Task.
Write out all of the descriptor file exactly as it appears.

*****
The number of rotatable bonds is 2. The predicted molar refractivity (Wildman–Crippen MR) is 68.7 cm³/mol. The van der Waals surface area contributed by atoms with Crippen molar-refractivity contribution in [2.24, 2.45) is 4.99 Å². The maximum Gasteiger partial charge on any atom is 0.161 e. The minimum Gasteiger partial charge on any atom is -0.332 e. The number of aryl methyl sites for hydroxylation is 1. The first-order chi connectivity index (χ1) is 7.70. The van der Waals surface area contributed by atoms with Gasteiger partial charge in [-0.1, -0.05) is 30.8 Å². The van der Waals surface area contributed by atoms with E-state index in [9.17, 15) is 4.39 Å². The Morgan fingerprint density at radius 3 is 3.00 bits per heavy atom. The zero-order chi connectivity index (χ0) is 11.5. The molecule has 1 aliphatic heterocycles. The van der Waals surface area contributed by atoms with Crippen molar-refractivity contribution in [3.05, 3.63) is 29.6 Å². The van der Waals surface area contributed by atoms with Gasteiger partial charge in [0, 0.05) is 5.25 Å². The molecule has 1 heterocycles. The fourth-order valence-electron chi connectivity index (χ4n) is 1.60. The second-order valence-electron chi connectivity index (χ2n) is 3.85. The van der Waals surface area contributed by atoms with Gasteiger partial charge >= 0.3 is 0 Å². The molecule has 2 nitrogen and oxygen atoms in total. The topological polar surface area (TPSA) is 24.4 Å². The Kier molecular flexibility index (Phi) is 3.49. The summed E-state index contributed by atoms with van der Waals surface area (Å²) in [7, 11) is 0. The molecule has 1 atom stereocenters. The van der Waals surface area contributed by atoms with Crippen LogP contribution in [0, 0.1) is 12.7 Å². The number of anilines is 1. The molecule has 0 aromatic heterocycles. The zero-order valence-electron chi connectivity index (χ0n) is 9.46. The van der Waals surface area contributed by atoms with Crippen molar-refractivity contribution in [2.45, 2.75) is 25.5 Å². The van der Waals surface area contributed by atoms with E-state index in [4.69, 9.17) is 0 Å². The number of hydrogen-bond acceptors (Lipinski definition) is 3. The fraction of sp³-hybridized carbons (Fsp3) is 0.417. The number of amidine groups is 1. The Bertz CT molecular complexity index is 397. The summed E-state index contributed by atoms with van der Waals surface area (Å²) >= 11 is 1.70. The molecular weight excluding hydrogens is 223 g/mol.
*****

The number of rotatable bonds is 2. The predicted molar refractivity (Wildman–Crippen MR) is 68.7 cm³/mol. The van der Waals surface area contributed by atoms with Crippen molar-refractivity contribution in [2.24, 2.45) is 4.99 Å². The maximum Gasteiger partial charge on any atom is 0.161 e. The minimum Gasteiger partial charge on any atom is -0.332 e. The number of aryl methyl sites for hydroxylation is 1. The first-order chi connectivity index (χ1) is 7.70. The van der Waals surface area contributed by atoms with Gasteiger partial charge in [-0.1, -0.05) is 30.8 Å². The van der Waals surface area contributed by atoms with E-state index in [9.17, 15) is 4.39 Å². The Morgan fingerprint density at radius 3 is 3.00 bits per heavy atom. The zero-order chi connectivity index (χ0) is 11.5. The molecule has 1 aliphatic heterocycles. The van der Waals surface area contributed by atoms with Crippen molar-refractivity contribution in [3.05, 3.63) is 29.6 Å². The van der Waals surface area contributed by atoms with Gasteiger partial charge in [0, 0.05) is 5.25 Å². The molecule has 1 heterocycles. The fourth-order valence-electron chi connectivity index (χ4n) is 1.60. The second-order valence-electron chi connectivity index (χ2n) is 3.85. The van der Waals surface area contributed by atoms with Gasteiger partial charge >= 0.3 is 0 Å². The molecule has 2 nitrogen and oxygen atoms in total. The topological polar surface area (TPSA) is 24.4 Å². The Kier molecular flexibility index (Phi) is 3.49. The summed E-state index contributed by atoms with van der Waals surface area (Å²) in [7, 11) is 0. The molecule has 1 atom stereocenters. The van der Waals surface area contributed by atoms with Crippen LogP contribution in [0, 0.1) is 12.7 Å². The number of anilines is 1. The molecule has 0 aromatic heterocycles. The zero-order valence-electron chi connectivity index (χ0n) is 9.46. The van der Waals surface area contributed by atoms with Crippen molar-refractivity contribution in [2.45, 2.75) is 25.5 Å². The van der Waals surface area contributed by atoms with E-state index in [4.69, 9.17) is 0 Å². The number of hydrogen-bond acceptors (Lipinski definition) is 3. The fraction of sp³-hybridized carbons (Fsp3) is 0.417. The number of amidine groups is 1. The Bertz CT molecular complexity index is 397. The summed E-state index contributed by atoms with van der Waals surface area (Å²) >= 11 is 1.70. The molecular weight excluding hydrogens is 223 g/mol.